You will learn about the following concepts
- Why is analysis key to success
- Fundamental analysis
- Technical analysis
- Types of technical analysis
- Chart patterns
- Reversal bar patterns
As we have already pointed out numerous times throughout our guide, analysis is crucial for success no matter what you are trading. Although many people liken binary options to gaming, it is exactly analysis, both technical and fundamental, that skews the odds in your favor to above 50% (given we assume that the price has a 50% to go up or down from the spot price). Without a proper assessment of the market conditions, however, binary options trading is nothing more than simple betting which leaves you exposed to the factor of luck, and we know that luck is only temporary.
The current article will explain the basics of technical and fundamental analysis but will not dive into specifics as we have already thoroughly explained most fundamental and technical factors which tend to influence an assets pricing. Because binary options are basically bets on an assets price movement, analysis means used for the Forex, stock and commodities market apply to trading binary options. Because of that, we will provide direct links to the articles we recommend you to read.
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Fundamental analysis refers to a methodology of predicting an assets price fluctuations and future trends based on external factors such as economic data, central bank decisions and comments, political and geopolitical events, force majeure occurrences and so on. All of this information is crucial for binary trading, because it affects market sentiment, and market sentiment is what moves the markets.
For many traders, and especially in academic studies, fundamental analysis is considered as the primary assessment and prediction methodology for an assets price movement. And although technical analysis has been increasingly gaining in popularity, especially with the development of modern day technology, the impact of fundamental factors forces many technicians, who usually dont take into account news, economic indicators etc., to avoid trading during the time of their releases.
Fundamental analysis basically includes every factor from the real world that can affect the pricing of a certain asset. For example, the EUR/USD pair is influenced by economic data coming out from the Eurozone and the United States, central bank decisions, central bankers comments and so on. Commodities, such as oil and copper, for example, tend to fluctuate widely when economic data shows a change in demand prospects, especially in major consumers, or by any outages in supply. When it comes to stocks, they are influenced not only by the overall economic outlook, but also by company-specific information, such as corporate news, earnings reports and performance forecasts.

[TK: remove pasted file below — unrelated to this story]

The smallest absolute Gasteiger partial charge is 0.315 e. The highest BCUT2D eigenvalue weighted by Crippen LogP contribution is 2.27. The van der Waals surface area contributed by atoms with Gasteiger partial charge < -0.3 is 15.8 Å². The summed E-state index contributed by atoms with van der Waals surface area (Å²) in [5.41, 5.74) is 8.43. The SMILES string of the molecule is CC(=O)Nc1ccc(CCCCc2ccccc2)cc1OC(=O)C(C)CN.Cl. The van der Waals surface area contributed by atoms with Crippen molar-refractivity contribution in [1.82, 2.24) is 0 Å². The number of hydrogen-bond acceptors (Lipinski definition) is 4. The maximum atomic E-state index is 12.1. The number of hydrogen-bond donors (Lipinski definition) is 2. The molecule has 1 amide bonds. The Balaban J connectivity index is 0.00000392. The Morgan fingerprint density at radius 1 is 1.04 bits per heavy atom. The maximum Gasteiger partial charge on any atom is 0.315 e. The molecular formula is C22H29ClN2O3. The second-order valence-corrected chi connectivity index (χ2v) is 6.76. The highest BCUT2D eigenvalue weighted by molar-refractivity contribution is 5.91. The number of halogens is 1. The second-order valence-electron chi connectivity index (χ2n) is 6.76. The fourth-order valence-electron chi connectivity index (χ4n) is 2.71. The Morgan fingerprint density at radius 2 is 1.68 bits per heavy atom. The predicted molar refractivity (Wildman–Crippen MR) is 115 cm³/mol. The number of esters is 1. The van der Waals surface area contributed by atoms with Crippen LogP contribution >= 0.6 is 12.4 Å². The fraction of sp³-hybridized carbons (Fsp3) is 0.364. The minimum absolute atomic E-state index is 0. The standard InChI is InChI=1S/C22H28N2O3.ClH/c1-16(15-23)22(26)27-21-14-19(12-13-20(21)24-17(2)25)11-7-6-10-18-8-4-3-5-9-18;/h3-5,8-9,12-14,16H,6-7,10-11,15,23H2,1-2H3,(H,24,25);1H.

One of the main sources of fundamental information used on a daily basis is the economic calendar. Depending on the calendars thoroughness, it can include all of the low, medium and high-volatility indicators from a certain economy. Thus, economic calendars provide you with a comprehensive and auto-updated overview of a certain economys performance.
Logically, high-volatility indicators are the most closely watched, especially the ones released by the worlds top economies. Among these data are unemployment numbers, GDP growth rate, inflation, retail sales, consumer sentiment, industrial production, manufacturing and services Purchasing Managers Index and so on. Read through our Forex Trading Academys “Fundamental Analysis” section to gain a more in-depth understanding on the indicators and force majeure events of utmost significance.
Technical analysis is the second main line of study used to evaluate securities and their expected fluctuations. Technical analysis is based on three pillars: every event and piece of information is already factored in the assets price; once a trend has been established, it will likely continue; everything is bound to repeat and traders react in a similar way of repeating market occurrences. Technical analysis is based entirely on historic market data.
This is why technicians (traders practicing technical analysis) spend most of their time looking for the formation of distinct price patterns on the chart, which they expect will be followed by a well-known price movement.